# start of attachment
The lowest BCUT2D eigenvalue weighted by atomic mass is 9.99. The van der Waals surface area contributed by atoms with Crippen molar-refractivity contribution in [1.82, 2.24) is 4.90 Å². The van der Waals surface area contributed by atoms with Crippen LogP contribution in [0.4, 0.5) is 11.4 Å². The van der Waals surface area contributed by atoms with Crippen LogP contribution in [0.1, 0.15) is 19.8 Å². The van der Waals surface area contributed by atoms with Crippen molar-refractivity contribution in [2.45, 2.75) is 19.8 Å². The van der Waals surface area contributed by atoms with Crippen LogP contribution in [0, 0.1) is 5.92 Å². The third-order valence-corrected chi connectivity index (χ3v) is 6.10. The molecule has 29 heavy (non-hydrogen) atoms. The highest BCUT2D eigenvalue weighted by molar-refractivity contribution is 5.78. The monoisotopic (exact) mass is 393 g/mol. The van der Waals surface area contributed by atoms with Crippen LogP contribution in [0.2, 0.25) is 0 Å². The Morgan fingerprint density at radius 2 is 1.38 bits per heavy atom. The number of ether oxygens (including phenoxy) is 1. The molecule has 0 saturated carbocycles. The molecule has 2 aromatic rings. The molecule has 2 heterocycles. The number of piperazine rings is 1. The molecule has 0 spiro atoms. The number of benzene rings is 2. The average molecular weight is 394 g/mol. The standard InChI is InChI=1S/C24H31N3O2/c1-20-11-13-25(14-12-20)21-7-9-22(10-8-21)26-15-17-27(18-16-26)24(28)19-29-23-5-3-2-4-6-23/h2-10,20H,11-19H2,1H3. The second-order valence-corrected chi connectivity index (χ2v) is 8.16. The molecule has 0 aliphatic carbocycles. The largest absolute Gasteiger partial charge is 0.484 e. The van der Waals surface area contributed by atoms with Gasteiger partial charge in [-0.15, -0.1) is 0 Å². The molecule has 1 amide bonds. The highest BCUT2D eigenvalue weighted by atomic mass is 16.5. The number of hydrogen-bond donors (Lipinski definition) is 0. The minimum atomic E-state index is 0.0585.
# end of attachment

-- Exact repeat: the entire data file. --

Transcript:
The lowest BCUT2D eigenvalue weighted by atomic mass is 9.99. The van der Waals surface area contributed by atoms with Crippen molar-refractivity contribution in [1.82, 2.24) is 4.90 Å². The van der Waals surface area contributed by atoms with Crippen LogP contribution in [0.4, 0.5) is 11.4 Å². The van der Waals surface area contributed by atoms with Crippen LogP contribution in [0.1, 0.15) is 19.8 Å². The van der Waals surface area contributed by atoms with Crippen molar-refractivity contribution in [2.45, 2.75) is 19.8 Å². The van der Waals surface area contributed by atoms with Crippen LogP contribution in [0, 0.1) is 5.92 Å². The third-order valence-corrected chi connectivity index (χ3v) is 6.10. The molecule has 29 heavy (non-hydrogen) atoms. The highest BCUT2D eigenvalue weighted by molar-refractivity contribution is 5.78. The monoisotopic (exact) mass is 393 g/mol. The van der Waals surface area contributed by atoms with Crippen LogP contribution in [0.2, 0.25) is 0 Å². The Morgan fingerprint density at radius 2 is 1.38 bits per heavy atom. The number of ether oxygens (including phenoxy) is 1. The molecule has 0 saturated carbocycles. The molecule has 2 aromatic rings. The molecule has 2 heterocycles. The number of piperazine rings is 1. The molecule has 0 spiro atoms. The number of benzene rings is 2. The average molecular weight is 394 g/mol. The standard InChI is InChI=1S/C24H31N3O2/c1-20-11-13-25(14-12-20)21-7-9-22(10-8-21)26-15-17-27(18-16-26)24(28)19-29-23-5-3-2-4-6-23/h2-10,20H,11-19H2,1H3. The second-order valence-corrected chi connectivity index (χ2v) is 8.16. The molecule has 0 aliphatic carbocycles. The largest absolute Gasteiger partial charge is 0.484 e. The van der Waals surface area contributed by atoms with Gasteiger partial charge in [-0.15, -0.1) is 0 Å². The molecule has 1 amide bonds. The highest BCUT2D eigenvalue weighted by atomic mass is 16.5. The number of hydrogen-bond donors (Lipinski definition) is 0. The minimum atomic E-state index is 0.0585.